Things to consider with websites:
Authority — what are the author’s experience, credentials, or affiliations? What are their affiliations? look for sources with named authors who have the experience and knowledge
Credibility — where is the author getting their information? Do they list their sources?
Audience/Purpose — is the author speaking to a particular audience? Do they have a particular perspective, or agenda? Are they trying to sell you something?
Currency — does the website have a date? Is it maintained and updated?
Most characteristics in humans are not Mendelian but a few of them are. Using reliable websites, find information about Mendelian characteristics in humans (or other animals). You might also look for information about traits that we used to think were Mendelian but now know are polygenic. Include the URL for any sites you use.
Epigenetics is an exciting emerging field in genetics that has the promise of helping us finally put to rest the so-called “nature v. nurture” debate. The Carey article mentions several examples of epigenetics in humans. Using reliable websites, find information about other examples of epigenetics in humans or other animals. Include the URL for any sites you use.
Darwin did not know about Mendel’s work with pea plants while he was developing the theory of evolution by natural selection, which means that, although he elegantly described natural selection and provided a great deal of evidence for it, he did not know how traits were passed from parents to offspring. In the 20th century, as more was learned about DNA and genetics, Darwin’s work and Mendel’s work were finally put together and the mechanism for how traits were passed from parents to offspring became understood. This is what we call the Modern Synthesis, which was a significant expansion in evolutionary theory, building on Darwin’s ideas. The modern synthesis largely focused on how variation is produced and distributed in populations. What are the 4 main mechanisms for the production and distribution of variation in populations? Using course materials and the Internet, find some specific examples of each kind.
Evolutionary theory predicts that deleterious genetic diseases, like Tay-Sachs, will be selected out of populations and, therefore, occur at a very low rate. However, Tay-Sachs is a disease that occurs at a surprisingly high rate among Ashkenazi Jews. Diamond’s article, “Curse and Blessing of the Ghetto”, demonstrates how evolutionary theory can help explain why some genetic diseases are more common in some populations than others. Diamond presents 4 possible hypotheses to explain why Tay-Sachs is more common among Ashkenazi Jews than other populations. What are the 4 hypotheses he proposes? Which is the hypothesis he argues is the most plausible explanation?
In discussing this question, you can also integrate information about the genetics of TS and protein synthesis to help demonstrate how all of the material we have been talking about so far comes together.
Tay-Sachs is an example of a genetically inherited disease that is more common in one population than in others and can be understood from an evolutionary perspective. What are examples of other genetically inherited diseases that can be understood from an evolutionary perspective? Use the Internet to find examples.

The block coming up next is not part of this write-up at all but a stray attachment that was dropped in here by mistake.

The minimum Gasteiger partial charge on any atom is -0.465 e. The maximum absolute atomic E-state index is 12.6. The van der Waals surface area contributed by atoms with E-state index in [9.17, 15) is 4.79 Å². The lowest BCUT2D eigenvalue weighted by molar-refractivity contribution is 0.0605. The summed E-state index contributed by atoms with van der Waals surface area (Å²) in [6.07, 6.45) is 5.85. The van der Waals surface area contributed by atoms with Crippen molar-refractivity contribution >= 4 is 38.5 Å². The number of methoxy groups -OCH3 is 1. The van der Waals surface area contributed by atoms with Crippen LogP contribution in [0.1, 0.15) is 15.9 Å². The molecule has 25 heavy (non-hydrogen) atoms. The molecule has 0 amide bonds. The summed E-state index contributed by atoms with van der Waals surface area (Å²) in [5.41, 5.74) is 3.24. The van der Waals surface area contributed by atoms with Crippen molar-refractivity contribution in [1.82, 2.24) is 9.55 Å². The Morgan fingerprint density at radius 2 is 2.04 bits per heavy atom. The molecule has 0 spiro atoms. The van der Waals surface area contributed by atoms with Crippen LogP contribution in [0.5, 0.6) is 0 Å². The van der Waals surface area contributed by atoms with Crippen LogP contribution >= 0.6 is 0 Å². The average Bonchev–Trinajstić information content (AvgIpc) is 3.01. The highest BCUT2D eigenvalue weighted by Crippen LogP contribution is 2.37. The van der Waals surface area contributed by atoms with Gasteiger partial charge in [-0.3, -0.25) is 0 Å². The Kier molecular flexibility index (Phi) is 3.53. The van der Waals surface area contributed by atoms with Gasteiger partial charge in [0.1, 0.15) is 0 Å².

Remember to choose only high quality, reliable websites. Avoid sites like Wikipedia, About.com, listverse, and other sites that can be edited by the public or are simply copying information from original sources. Make some effort to find more reputable sources for academic work. Include any URLs you use.
The Moore article you read for class this week presents 4 hypotheses for the origins of AIDS. Discuss one or more of the hypotheses Moore presents, including the evidence for the hypothesis and any challenges to the hypothesis he suggests. Which hypothesis does Moore think is the best explanation for how HIV originated in humans?
Understanding evolution is essential for the practice of medicine. Based on the pages from Understanding Evolution assigned this week, address these three questions:
· Why is evolution relevant in the medical field?
· Why does evolution matter when it comes to fighting pathogens?
· What role does evolution play in hereditary disease?
Feel free to use the information presented on the Understanding Evolution pages to answer these questions or use the internet to search for more examples. If you do an internet search, please be sure to use only reputable websites that are appropriate for college-level work (not Wikipedia or about.com) and to include the URL.
Topic 8 focuses on the principles of classification and macroevolution. One of the most powerful predictions that evolutionary theory gives us is that all life on earth is related, that it all descended from the same initial simple single-celled organisms that evolved more than 3.5bya. So, any two organisms share a common ancestor. One of my favorite websites is Time Tree (Links to an external site.)Links to an external site.. Using the amazing database on this site, you can enter any two organisms and it will give you an estimate of when they shared their last common ancestor. The website presents a lot of additional information that is extremely interesting and useful but is not relevant for this class. You can just focus on the dates of species divergence.
Take a look at the site and share what you find out about how organisms are related.
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